Blog: Humans determine the success of machine learning
Algorithm and machine learning bias are hot topics causing optimism as well as concerns around fundamental shifts in technology. Tech is changing decision making across all aspects of life by finding patterns and learning from them. However it is humans who choose the data to generate these patterns from and interpret and use the results.
Alexandria Ocasio-Cortez made the news back in January talking about fixing the bias in algorithms causing racial profiling. There is the expectation of machine learning becoming the impartial decision maker unlike humans who have strong biases either based on their own beliefs or the institutions they represent. I agree with AOC’s position around fixing the bias however it feels like an unfair expectation from machine learning since decisions can only be as good as the data powering machine learning.
If you don’t have the rigor in managing training data forget about making unbiased decisions.
Amazon shelved their plans(for now) to run their recruiting on machine learning once they saw that their data was making the system biased against certain demographics. One can imagine that human recruiters had the same bias since they have been working on a similar dataset and making similar decisions.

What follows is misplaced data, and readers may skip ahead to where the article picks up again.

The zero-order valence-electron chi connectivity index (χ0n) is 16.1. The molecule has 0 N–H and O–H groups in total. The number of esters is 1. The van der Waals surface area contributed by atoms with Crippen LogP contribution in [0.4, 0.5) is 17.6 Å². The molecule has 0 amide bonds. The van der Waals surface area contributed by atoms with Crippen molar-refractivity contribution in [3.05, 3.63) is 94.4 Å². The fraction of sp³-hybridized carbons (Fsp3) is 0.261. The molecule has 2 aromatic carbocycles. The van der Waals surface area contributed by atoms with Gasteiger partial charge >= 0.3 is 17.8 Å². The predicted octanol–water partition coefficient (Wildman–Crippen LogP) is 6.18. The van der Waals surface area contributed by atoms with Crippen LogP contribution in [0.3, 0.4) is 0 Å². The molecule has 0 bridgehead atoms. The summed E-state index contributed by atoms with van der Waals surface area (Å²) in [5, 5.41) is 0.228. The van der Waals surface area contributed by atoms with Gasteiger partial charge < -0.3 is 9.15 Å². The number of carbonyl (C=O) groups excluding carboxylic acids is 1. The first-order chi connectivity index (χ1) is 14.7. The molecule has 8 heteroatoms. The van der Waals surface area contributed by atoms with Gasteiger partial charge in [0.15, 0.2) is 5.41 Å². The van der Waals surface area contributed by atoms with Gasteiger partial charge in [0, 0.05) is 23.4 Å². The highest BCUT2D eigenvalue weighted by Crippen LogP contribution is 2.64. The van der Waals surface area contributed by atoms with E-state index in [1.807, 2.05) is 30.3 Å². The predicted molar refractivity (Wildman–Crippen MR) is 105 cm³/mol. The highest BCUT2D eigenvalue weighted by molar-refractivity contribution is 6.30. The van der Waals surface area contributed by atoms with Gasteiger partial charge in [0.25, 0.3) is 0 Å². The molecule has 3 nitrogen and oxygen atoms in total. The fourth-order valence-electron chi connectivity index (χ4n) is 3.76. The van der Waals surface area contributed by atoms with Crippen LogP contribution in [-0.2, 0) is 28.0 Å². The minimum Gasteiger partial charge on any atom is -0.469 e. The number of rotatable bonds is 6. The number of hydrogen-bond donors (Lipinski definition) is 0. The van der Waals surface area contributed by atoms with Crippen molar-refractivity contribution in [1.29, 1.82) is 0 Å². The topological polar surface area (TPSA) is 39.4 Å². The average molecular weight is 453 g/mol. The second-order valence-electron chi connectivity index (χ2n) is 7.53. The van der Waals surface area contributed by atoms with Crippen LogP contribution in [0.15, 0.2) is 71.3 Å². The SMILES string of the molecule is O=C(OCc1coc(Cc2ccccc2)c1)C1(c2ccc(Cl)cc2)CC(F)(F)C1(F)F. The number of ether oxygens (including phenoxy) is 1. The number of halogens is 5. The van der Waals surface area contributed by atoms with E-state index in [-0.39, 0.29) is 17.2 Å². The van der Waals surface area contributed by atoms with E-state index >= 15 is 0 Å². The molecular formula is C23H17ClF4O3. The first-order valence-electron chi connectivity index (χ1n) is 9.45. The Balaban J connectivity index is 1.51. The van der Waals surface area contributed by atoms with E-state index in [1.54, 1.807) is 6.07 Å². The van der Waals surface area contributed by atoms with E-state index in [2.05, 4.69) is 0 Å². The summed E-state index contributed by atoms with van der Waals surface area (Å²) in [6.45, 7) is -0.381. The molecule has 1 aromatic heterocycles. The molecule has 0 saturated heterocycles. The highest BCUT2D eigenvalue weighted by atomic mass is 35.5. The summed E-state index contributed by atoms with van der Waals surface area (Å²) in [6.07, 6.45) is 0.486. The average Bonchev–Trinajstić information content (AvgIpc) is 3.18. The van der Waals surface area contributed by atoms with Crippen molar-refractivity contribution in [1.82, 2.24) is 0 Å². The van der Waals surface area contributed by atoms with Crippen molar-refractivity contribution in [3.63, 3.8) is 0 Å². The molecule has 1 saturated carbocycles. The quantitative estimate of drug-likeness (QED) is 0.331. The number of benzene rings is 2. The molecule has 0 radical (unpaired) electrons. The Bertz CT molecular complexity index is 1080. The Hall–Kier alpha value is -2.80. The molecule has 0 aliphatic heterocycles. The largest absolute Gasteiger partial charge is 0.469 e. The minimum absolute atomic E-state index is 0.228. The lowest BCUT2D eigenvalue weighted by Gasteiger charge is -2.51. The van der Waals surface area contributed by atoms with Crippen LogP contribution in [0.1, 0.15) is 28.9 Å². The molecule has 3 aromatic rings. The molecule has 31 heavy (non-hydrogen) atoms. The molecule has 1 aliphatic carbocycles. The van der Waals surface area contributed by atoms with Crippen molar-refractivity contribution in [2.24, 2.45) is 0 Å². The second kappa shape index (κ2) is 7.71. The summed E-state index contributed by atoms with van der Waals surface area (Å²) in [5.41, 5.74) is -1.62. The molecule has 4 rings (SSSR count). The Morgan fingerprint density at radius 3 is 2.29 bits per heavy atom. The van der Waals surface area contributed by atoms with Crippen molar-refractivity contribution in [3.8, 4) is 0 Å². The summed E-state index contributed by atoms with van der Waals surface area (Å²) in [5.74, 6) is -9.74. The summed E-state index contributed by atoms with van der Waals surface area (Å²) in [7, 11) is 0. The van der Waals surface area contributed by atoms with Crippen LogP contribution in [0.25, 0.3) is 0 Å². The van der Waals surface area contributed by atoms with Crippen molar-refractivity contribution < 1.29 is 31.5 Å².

Things get worse when incomplete datasets meet wrong incentives as we have seen in financial and government services. Navient agents have been accused of misguiding student loan borrowers to overpay for their repayments and not properly handling unique cases. In 2014, Governor of Maine introduced legislatures requiring deeper audits for TANF(Temporary Assistance for Needy Families) Families due to suspicions around misuse of the help, discouraging families from financial benefits that they’re entitled to. The decision was based on 0.3% of the 1.1million cash withdrawals(not transactions) made by the families.
Again the underlying problem was with the dataset and the people and their incentives who choose which datasets to use.
Luckily humans are still around to make sure that we have the right data set when making decisions.
Even if the algorithms and machine learning deliver results that seem biased against the consumer, humans with the right incentives can quality check the data and the decisions before they are executed. Especially those who are extremely close to the consumers like concierge services can collect new data on the spot and tweak the decision making if needed.
We should never underestimate the power of human interface. As long as we have the right incentives in place empathy is a very powerful tool to identify new data points needed for decision making. Conversation with a human is still the most familiar interface for consumers to share about their unique situation which would help complete the dataset.
Especially in industries like healthcare, government and financial services where the stakes are high, it is critical to invest in the human and leverage the power of conversation. And surely use machine learning to supercharge humans rather than replacing them.